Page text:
Asia and Pacific
South Korea's development over the last half century has been nothing short of spectacular. Fifty years ago, the country was poorer than Bolivia and Mozambique; today, it is richer than New Zealand and Spain, with a per capita income of almost $23,000.
See more in South Korea; Emerging Markets
As recently as 2008, the economies of Southeast Asia received roughly less than half as much foreign direct investment as China did. Four years later, in 2012, they pulled to within spitting distance ($111 billion versus $121 billion).
See more in Philippines; Emerging Markets
Mainland Southeast Asia -- long fought over and controlled by outside powers, from the colonial era through the Cold War -- is finally fending for itself, and then some.
See more in Asia and Pacific; Emerging Markets
China had three revolutions in the twentieth century. The first was the 1911 collapse of the Qing dynasty, and with it, the country's traditional system of governance.
See more in China; Politics and Strategy
According to Perry Anderson's new book, The Indian Ideology, India's democracy -- routinely celebrated as the world's largest -- is actually a sham.
See more in India; Democratization
Over the last decade or so, historians and journalists have chipped away -- some with sledgehammers, others with mallets -- at several long-standing myths about China's past.
See more in China; Culture and Foreign Policy
In their essay "Fake It Till You Make It" (July/August 2013), Kal Raustiala and Christopher Sprigman urged the United States to "relax" when it comes to the flagrant disregard for intellectual property laws in China.
See more in China; Internet Policy
International forces in Afghanistan are preparing to hand over responsibility for security to Afghan soldiers and police by the end of 2014. U.S. President Barack Obama has argued that battlefield successes since 2009 have enabled this transition and that with it, "this long war will come to a responsible end."
See more in Asia and Pacific; Defense and Security
Since 9/11, two consecutive U.S. administrations have labored mightily to help Afghanistan create a state inhospitable to terrorist organizations with transnational aspirations and capabilities.
See more in Asia and Pacific; Defense and Security
When Nitish Kumar became chief minister of the dirt-poor Indian state of Bihar in 2005, kidnapping was said to be the leading industry in the capital city of Patna.
See more in Asia and Pacific; Development
Many fear that in the not-too-distant future, the world will be torn apart as the gulf that separates China and the United States grows ever wider.
See more in Asia and Pacific; Global Governance
Much of the debate about China's rise in recent years has focused on the potential dangers China could pose as an eventual peer competitor to the United States bent on challenging the existing international order.
See more in Asia and Pacific; Politics and Strategy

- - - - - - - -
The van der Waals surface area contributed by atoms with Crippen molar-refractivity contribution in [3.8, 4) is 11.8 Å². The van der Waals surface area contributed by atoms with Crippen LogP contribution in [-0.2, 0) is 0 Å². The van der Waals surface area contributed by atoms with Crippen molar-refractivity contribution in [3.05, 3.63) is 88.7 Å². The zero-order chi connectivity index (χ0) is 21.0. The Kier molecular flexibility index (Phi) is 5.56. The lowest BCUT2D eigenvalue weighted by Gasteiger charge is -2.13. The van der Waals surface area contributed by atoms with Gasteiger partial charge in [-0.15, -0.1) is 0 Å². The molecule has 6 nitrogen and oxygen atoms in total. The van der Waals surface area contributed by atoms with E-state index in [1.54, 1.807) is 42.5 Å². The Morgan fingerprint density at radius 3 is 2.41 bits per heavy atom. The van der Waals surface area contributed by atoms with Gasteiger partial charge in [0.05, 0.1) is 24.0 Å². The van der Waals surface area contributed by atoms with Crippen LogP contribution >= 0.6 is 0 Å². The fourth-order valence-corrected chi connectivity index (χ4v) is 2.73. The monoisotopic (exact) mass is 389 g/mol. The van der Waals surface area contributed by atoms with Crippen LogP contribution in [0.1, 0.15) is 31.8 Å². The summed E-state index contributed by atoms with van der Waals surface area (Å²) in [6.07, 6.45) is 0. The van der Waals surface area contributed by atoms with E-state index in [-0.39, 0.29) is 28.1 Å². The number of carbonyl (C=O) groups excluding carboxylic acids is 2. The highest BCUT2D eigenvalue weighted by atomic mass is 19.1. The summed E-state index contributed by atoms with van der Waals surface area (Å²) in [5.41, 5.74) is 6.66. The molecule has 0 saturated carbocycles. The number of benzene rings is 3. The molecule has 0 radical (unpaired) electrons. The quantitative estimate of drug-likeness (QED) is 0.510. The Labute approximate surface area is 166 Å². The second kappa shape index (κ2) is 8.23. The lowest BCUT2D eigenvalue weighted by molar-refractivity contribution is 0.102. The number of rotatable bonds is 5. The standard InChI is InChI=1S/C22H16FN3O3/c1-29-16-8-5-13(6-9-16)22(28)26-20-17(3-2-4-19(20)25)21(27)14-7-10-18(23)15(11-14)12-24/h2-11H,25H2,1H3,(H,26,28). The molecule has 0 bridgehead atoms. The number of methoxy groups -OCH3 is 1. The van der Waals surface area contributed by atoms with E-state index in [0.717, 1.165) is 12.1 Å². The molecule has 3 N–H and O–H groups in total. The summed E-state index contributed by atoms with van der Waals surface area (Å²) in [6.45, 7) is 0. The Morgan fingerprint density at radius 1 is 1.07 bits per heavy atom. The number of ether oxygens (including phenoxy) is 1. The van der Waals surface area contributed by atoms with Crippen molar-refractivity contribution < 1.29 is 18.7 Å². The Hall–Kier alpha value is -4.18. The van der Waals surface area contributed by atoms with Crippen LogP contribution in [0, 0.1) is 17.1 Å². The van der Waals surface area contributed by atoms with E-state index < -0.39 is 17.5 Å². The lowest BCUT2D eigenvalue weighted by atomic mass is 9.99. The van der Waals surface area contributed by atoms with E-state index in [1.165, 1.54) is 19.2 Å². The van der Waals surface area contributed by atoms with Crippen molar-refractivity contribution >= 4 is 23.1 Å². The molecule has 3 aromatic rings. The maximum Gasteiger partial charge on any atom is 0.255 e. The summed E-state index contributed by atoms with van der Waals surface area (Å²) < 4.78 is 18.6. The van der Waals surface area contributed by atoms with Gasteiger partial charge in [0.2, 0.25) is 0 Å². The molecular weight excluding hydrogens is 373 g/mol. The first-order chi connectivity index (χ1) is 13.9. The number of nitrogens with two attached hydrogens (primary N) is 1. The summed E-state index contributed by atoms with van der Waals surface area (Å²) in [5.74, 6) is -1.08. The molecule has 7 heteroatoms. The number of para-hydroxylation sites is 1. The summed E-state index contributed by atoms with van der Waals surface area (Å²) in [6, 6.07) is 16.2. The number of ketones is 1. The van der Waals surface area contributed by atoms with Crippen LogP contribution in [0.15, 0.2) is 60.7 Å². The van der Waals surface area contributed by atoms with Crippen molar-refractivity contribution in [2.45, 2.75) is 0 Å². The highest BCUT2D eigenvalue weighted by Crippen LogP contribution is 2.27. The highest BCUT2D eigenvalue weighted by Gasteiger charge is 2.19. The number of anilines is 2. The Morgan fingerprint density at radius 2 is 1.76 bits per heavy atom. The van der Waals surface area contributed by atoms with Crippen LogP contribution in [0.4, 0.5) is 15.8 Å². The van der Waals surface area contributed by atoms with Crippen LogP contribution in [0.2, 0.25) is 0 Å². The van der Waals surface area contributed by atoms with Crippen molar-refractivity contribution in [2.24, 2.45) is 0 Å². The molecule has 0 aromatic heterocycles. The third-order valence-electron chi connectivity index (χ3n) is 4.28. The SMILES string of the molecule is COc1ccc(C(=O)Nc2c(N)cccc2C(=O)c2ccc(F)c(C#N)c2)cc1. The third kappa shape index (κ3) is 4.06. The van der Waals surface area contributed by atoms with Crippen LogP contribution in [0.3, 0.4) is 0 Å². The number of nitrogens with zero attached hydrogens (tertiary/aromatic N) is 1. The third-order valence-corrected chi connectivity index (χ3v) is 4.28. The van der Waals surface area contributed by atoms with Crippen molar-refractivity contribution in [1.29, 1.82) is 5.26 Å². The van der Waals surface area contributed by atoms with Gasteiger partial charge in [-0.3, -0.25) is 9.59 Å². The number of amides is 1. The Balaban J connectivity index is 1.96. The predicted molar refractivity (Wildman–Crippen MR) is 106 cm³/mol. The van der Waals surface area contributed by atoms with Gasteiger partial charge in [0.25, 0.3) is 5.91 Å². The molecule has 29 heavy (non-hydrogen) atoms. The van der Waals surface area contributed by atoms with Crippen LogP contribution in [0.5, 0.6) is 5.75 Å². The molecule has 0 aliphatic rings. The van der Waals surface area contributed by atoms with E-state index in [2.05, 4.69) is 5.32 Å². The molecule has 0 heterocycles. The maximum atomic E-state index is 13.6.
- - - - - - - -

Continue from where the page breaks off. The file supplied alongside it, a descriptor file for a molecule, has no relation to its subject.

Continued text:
Japan's prime minister speaks openly about the mistakes he made in his first term, Abenomics, Japan's wartime record (and his own controversial statements on that history), and the bitter Senkaku/Diaoyu Island dispute with China.
See more in Japan; Presidents and Chiefs of State
China's new ambassador to the United States (and a rising star in Beijing) sets out his vision for U.S.-Chinese relations, discusses whether China is a revisionist power, and how it plans to deal with cyber security -- and Japan.
See more in China; Diplomacy and Statecraft
Tensions between China and Japan are rising, but an economic version of mutual deterrence is preserving the uneasy status quo. Put simply, China needs to buy Japanese products as much as Japan needs to sell them.
See more in China; Japan; Trade
Given that Chinese counterfeiting has benefits as well as costs, and considering China's historical resistance to Western pressure, trying to push China to change its approach to intellectual property law is not worth the political and diplomatic capital the United States is spending on it.
See more in China; Intellectual Property
The Obama administration relies on drones for one simple reason: they work. Drone strikes have devastated al Qaeda at little financial cost, at no risk to U.S. forces, and with fewer civilian casualties than many alternative methods would have caused.
See more in Somalia; Pakistan; Yemen; Drones
A new book offers useful insights into the North Korean mindset, but it overlooks the regime's durability and the reformist bent of its new leader, Kim Jong-un. The regime is here to stay, and the United States should pursue more peaceful relations.
See more in Diplomacy and Statecraft; North Korea
The world may expect great things from India, but as extensive reporting reveals, Indians themselves turn out to be deeply skeptical about their country's potential. That attitude, plus New Delhi's dysfunctional foreign-policy bureaucracy, prevent long-term planning of the sort China has mastered -- and are holding India back.
See more in India; Politics and Strategy
The Obama administration's "pivot" to Asia made sense, because China was starting to doubt U.S. staying power. Now that Washington has sent Beijing a clear message it will be around for the long haul, however, the time has come for the two countries to deepen and institutionalize their relationship in order to secure Asia's lasting peace and prosperity.
See more in China; United States; Politics and Strategy